- IT/OT convergence. Companies may have an invalid assessment of the OT threat landscape: the manner in which IT and OT has converged implies substantial changes in the cyber threats that industrial systems are exposed to. Organisations must adapt their OT security practices to keep up with the pace of change.
- Human/machine interfaces (HMIs). HMIs are often the most vulnerable parts, arguably because the software that allows humans to control SCADA environments are code-heavy, providing myriad opportunities for malicious actors to inject code. As such, HMIs should be afforded particularly close scrutiny.
- Physical security. The threat landscape has expanded, but companies cannot ignore classic threats. In terms of OT, this has always meant ensuring control systems are physically secure from malicious actors. Think guards, surveillance and physical barriers.
The above list is merely a top-level view of OT threats, the individual technical vulnerabilities of ICS and SCADA are simply too many to cover. It is clear, however, that action is needed.
Tips for guarding against OT threats
So, what can companies do to protect against the risks posed by critical industrial and control systems? At Beyond Security we’ve helped countless organisation guard against OT risks. In the broad, we think essential steps would include:
- Obtain and maintain visibility. A company cannot protect what it doesn’t know exists, so a comprehensive inventory and frequent updates of this inventory is essential. OT asset management allows companies to ensure software and firmware updates are made frequently, while zero-day vulnerabilities can be more easily guarded against.
- Segregate and ringfence. Yes, OT needs connectivity to the outside world but companies can take measures to limit just how exposed OT is, and exactly how far OT integrates with IT. Put restrictions in place, and minimise the degree of communications wherever possible.
- OT vulnerability scanning. Even with comprehensive visibility some gaps may be left. Tools including fuzzing can help your company discover security loopholes and vulnerabilities that have slipped through the cracks; OT scanning is therefore an essential activity.
- Find a partner vendor. Cybersecurity risks are broad and deep and simply put comprehensive prevention and protection requires a security partner. Look for a vendor that understands OT and industrial security risks as these are very different from typical IT cybersecurity risks.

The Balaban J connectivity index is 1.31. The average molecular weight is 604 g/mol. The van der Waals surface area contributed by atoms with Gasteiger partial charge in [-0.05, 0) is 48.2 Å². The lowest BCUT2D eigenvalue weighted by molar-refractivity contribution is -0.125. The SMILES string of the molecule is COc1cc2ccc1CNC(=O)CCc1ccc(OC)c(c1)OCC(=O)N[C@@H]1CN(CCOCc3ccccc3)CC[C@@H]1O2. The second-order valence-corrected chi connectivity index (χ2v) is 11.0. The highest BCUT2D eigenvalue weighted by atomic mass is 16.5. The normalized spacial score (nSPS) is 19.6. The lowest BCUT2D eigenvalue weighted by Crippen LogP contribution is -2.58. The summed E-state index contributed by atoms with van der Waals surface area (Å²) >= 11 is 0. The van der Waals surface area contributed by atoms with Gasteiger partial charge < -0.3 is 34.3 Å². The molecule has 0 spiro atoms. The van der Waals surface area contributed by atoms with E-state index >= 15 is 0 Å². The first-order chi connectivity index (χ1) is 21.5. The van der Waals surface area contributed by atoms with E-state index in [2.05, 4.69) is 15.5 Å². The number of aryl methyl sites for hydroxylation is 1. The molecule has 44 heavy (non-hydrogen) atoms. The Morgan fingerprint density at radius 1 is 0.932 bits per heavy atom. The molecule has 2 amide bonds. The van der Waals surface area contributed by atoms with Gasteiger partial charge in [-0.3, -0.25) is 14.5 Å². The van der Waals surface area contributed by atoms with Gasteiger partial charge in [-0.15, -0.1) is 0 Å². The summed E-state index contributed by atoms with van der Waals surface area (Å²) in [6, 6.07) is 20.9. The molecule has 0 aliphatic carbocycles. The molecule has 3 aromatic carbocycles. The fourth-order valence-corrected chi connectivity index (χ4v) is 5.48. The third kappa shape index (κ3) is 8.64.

Companies should also keep an eye on at-risk suppliers who are frequently associated with successful attacks, log and monitor carefully to catch intruders and ensure that sufficient, qualified security staff are available to counter OT risks.
Inaction is the biggest risk
To wrap up, while the cybersecurity risks affecting operational technology has been widely known for some time, appearances are that organisations have been relatively slow to respond. We’ve outlined some of the top areas in which OT poses a cybersecurity threat, but arguably the biggest threat lies in a lack of response.
Of course, mounting a response is a challenge. If your company is unsure about how to respond to OT cybersecurity risks, consider getting in touch with Beyond Security. We will gladly help you find the OT security solution for your needs and advise on best approaches that will ensure ongoing, persistent defences against even the toughest of OT risks.
Written by Beyond Security
We had an impossible mission: transform the hackers brain into a machine. Mission accomplished. Using automated software, Beyond Security is dedicated to finding common vulnerabilities and zero-day exploits at a fraction of the cost of human-based penetration testing. Businesses around the world have been relying on Beyond Security's vulnerability and compliance solutions since 1999. Whether you need to accurately assess and manage security weaknesses in your networks, applications, industrial systems or networked software, we're here for you - one step ahead of the hackers.